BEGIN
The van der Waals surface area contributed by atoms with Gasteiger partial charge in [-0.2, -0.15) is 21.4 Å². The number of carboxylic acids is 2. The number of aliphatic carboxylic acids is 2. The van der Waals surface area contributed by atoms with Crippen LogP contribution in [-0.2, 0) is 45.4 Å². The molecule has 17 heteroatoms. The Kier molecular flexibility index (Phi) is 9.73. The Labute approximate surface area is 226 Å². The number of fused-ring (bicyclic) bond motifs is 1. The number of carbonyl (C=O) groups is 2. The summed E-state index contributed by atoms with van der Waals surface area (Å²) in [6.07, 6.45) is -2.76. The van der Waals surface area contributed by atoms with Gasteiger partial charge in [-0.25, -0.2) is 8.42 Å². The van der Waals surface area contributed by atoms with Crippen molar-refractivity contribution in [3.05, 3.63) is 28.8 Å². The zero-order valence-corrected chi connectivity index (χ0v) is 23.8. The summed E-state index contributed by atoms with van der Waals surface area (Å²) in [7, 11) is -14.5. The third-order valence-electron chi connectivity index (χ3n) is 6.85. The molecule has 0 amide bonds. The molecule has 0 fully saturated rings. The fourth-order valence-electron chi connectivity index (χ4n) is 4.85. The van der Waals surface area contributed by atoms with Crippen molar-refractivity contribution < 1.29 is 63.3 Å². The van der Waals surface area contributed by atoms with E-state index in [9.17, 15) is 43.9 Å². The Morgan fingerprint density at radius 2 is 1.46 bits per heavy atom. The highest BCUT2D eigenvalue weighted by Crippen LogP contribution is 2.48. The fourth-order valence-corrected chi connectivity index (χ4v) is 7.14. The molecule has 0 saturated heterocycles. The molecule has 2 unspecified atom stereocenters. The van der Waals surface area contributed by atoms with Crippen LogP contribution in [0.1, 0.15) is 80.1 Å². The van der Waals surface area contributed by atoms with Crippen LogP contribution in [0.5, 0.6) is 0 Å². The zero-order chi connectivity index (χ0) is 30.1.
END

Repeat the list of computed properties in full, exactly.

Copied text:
The van der Waals surface area contributed by atoms with Gasteiger partial charge in [-0.2, -0.15) is 21.4 Å². The number of carboxylic acids is 2. The number of aliphatic carboxylic acids is 2. The van der Waals surface area contributed by atoms with Crippen LogP contribution in [-0.2, 0) is 45.4 Å². The molecule has 17 heteroatoms. The Kier molecular flexibility index (Phi) is 9.73. The Labute approximate surface area is 226 Å². The number of fused-ring (bicyclic) bond motifs is 1. The number of carbonyl (C=O) groups is 2. The summed E-state index contributed by atoms with van der Waals surface area (Å²) in [6.07, 6.45) is -2.76. The van der Waals surface area contributed by atoms with Gasteiger partial charge in [-0.25, -0.2) is 8.42 Å². The van der Waals surface area contributed by atoms with Crippen molar-refractivity contribution in [3.05, 3.63) is 28.8 Å². The zero-order valence-corrected chi connectivity index (χ0v) is 23.8. The summed E-state index contributed by atoms with van der Waals surface area (Å²) in [7, 11) is -14.5. The third-order valence-electron chi connectivity index (χ3n) is 6.85. The molecule has 0 amide bonds. The molecule has 0 fully saturated rings. The fourth-order valence-electron chi connectivity index (χ4n) is 4.85. The van der Waals surface area contributed by atoms with Crippen molar-refractivity contribution < 1.29 is 63.3 Å². The van der Waals surface area contributed by atoms with E-state index in [9.17, 15) is 43.9 Å². The Morgan fingerprint density at radius 2 is 1.46 bits per heavy atom. The highest BCUT2D eigenvalue weighted by Crippen LogP contribution is 2.48. The fourth-order valence-corrected chi connectivity index (χ4v) is 7.14. The molecule has 0 saturated heterocycles. The molecule has 2 unspecified atom stereocenters. The van der Waals surface area contributed by atoms with Crippen LogP contribution in [0.1, 0.15) is 80.1 Å². The van der Waals surface area contributed by atoms with Crippen LogP contribution in [0.5, 0.6) is 0 Å². The zero-order chi connectivity index (χ0) is 30.1.